Although some utility-vehicle sales suffered in December, all of Ford's utility-vehicle nameplates were up for the year, the midsize Explorer leading the way with a 16.7-percent gain compared with 2011, moving 158,344 units. The company's volume-leading utility vehicle was the smaller Escape, however, where a mix of old- and new-generation models in 2012 brought a 2.6-percent annual sales increase to 261,008. The midsize Edge turned in a respectable 127,969 deliveries for the year (+5 percent), but despite a 3-percent gain, the Flex wagon convinced just 28,224 buyers in all of 2012.
The franchise player F-Series line-up finished up by a significant 10 percent to 645,316 sales, after breaking even in December at 68,787 deliveries. Save the discontinued Ranger midsizer, all of Ford's other trucks finished the year in the black as well, leaving the unit up 2.4 percent compared with 2011.
At Lincoln, hope for a future-product-led turnaround will have to parry another year of disappointing sales in which the division could not overcome the retail-sales loss of the longstanding Town Car, despite gains for every other Lincoln nameplate. Lincoln's 2012 sales were led by the entry-level MKZ's 28,053 sales (+2 percent), closely followed by the MKX midsize crossover's annual tally of 25,107 (+7 percent).
With something of a lull in its new-product cadence, in 2013, Ford will count on growing momentum for the new-generation Fusion midsize sedan and C-Max wagon, while the redesigned Escape will have its hands full dealing with a veritable army of competitive compact crossovers in what is emerging as one of the industry's most important and challenging segments.
Toyota: Toyota earned the title of comeback kid in 2012. The automaker came back from the 2011 earthquake and tsunami in spade, and the Toyota Camry, revamped for 2012, was America's best-selling vehicle. For the year, Toyota, including its Lexus and Scion units, sold 2,082,504 vehicles in 2012, up 27 percent from 2011. Broken down by brand, Toyota sold 1,838,338 vehicles, up 27 percent from 2011; Lexus sold 244,166 units, up 23 percent; and Scion sold 73,505 vehicles, up 49 percent. Toyota brand stars were the Prius, which gained two new family members with the Prius C and Prius V, up 73 percent. Sales of the Camry, freshened for 2012, rose 31 percent to 404,886 units sold for its best year since 2008. Corolla sales climbed 21 percent to 290,947 vehicles. Scion sales were helped by the introduction of the new FR-S sports car, which kicked in 11,417 sales. Lexus gained on revamped high-volume models, the RX, up 16 percent, and the GS up a stunning 492 percent.
"With sales nearly doubling the increase of a healthy industry, Toyota had a breakout year in 2012," said Jim Lentz, president and chief executive officer, Toyota Motor Sales, U.S.A., Inc. "Last year, we introduced 19 new or updated models, which accounted for about 40 percent of our sales. As we move into 2013 and the market sees continued growth, we expect to outperform the industry once again with another nine product launches on the horizon."
As for December, sales for all Toyota brands totaled 194,143 vehicles, up 9 percent from December 2011. Toyota brand sales rose 7 percent to 163,536 vehicles, with Corolla leading. The new Avalon hit the market in December and posted sales of 5,171 units, up 66 percent. Toyota utilities recorded hefty hikes as well. Lexus, which launched its annual "December to Remember" campaign in early November, had a 37 percent rise in December sales, with the new ES, including the hybrid version, posting a 70-percent climb.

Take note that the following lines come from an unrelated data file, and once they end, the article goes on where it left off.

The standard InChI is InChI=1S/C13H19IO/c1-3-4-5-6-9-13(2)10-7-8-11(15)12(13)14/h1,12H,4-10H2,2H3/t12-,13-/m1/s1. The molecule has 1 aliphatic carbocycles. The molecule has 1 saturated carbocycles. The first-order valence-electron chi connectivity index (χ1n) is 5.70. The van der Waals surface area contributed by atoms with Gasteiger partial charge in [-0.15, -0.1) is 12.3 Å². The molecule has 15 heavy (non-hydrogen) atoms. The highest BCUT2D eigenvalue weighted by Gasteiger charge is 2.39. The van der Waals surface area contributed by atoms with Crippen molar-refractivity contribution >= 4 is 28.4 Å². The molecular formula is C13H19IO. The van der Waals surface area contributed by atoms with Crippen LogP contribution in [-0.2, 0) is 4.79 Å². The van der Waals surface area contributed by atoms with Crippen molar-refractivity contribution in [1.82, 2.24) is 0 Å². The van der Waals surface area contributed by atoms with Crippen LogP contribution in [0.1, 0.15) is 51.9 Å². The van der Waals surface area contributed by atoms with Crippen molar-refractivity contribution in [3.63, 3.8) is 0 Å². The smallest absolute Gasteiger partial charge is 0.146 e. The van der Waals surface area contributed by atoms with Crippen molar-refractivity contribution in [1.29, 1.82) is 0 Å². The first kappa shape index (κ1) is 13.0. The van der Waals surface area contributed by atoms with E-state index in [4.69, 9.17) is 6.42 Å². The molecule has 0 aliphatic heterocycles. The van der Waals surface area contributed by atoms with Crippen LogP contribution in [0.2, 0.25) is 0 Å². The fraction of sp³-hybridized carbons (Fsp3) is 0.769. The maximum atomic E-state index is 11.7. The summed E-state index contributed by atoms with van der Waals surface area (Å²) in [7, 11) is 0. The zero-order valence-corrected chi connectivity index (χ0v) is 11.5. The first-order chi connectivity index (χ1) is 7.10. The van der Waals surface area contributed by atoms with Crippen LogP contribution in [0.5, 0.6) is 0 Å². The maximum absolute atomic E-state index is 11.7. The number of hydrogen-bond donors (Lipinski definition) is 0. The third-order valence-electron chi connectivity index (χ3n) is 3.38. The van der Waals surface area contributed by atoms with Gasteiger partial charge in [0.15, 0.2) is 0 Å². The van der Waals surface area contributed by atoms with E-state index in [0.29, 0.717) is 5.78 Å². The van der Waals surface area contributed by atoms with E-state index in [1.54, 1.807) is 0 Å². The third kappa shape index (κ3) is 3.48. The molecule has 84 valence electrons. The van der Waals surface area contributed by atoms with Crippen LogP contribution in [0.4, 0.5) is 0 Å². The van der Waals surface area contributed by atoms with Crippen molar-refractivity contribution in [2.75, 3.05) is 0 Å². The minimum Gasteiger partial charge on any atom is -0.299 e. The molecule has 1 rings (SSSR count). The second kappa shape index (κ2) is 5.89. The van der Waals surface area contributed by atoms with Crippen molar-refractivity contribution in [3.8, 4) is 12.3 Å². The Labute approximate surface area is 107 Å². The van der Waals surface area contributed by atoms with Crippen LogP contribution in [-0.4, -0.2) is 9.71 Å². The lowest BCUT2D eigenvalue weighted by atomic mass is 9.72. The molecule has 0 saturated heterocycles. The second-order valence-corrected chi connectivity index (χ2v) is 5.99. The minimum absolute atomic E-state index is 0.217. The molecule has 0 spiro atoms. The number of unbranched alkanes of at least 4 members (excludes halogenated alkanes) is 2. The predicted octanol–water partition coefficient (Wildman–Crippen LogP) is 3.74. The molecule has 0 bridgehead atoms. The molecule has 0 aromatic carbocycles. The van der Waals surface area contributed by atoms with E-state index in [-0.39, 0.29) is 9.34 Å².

Chrysler: With a few exceptions, 2012 was quite good to the Chrysler Group LLC: the company's sales for the year were up 21 percent to a total of 1,651,787, making it the best year for Chrysler since 2007. The same was true for December sales at Chrysler, up 10 percent to 152,367, marking the company's best December since 2007.
A particular highlight for the year was the performance of Chrysler's Jeep brand. Although Jeep's December sales were off 9 percent, the unit finished the year up 13 percent and its U.S. total of 474,131 sales helped propel Jeep to a new record for global sales, the company said in a release.
Chrysler also said seven individual models set sales records in 2012, while sales were up by double-digit amounts for each of the company's five brands. The Dodge unit emerged as Chrysler's top-volume brand, topping the half-million sales mark at 524,989 sales in 2012 for a 16-percent gain compared with 2011. Dodge got healthy performances from the Avenger midsize car (up 51 percent in 2012 to 96,890 units) and the Journey compact crossover, which gained 44 percent to 7,688 sales. Dodge enjoyed incremental sales of 25,303 units from the all-new Dodge Dart since its launch in June, although company officials likely would have preferred a stronger start for a car tilting in the hyper-competitive compact-car segment. The Caravan minivan was the brand's top-seller for 2012, moving 141,468 units - a 28-percent gain.
Back to Jeep, 2012 sales were led by the flagship Grand Cherokee, which found 154,734 buyers for the year, a substantial 21-percent improvement over 2011. The evergreen Wrangler was Jeep's next best-selling model for the year, pushing up sales 16 percent in 2012 to 141,669. Except for the Compass compact, every Jeep model improved sales in 2012.
Sales in 2012 for the Ram truck brand were up 17 percent to 300,928. With the midsize Dakota pickup fully phased-out, sales for the full-size Ram pickup swelled 20 percent for the year to a total of 293,363. The newly introduced Ram cargo van chipped in with 7,075 sales in a partial year of availability.
Ram was narrowly edged by the Chrysler brand's 307,967 sales for the year, which represented a 39-percent improvement over 2011. The Chrysler brand's limited lineup was led by the redesigned 200 midsize sedan, which was up 44 percent to 125,476 sales for the year. The soon-to-be-discontinued Town & Country minivan was up 18 percent to 111,744 sales for the year and the 300 full-size sedan found 70,747 buyers in 2012, a hefty 95-percent gain.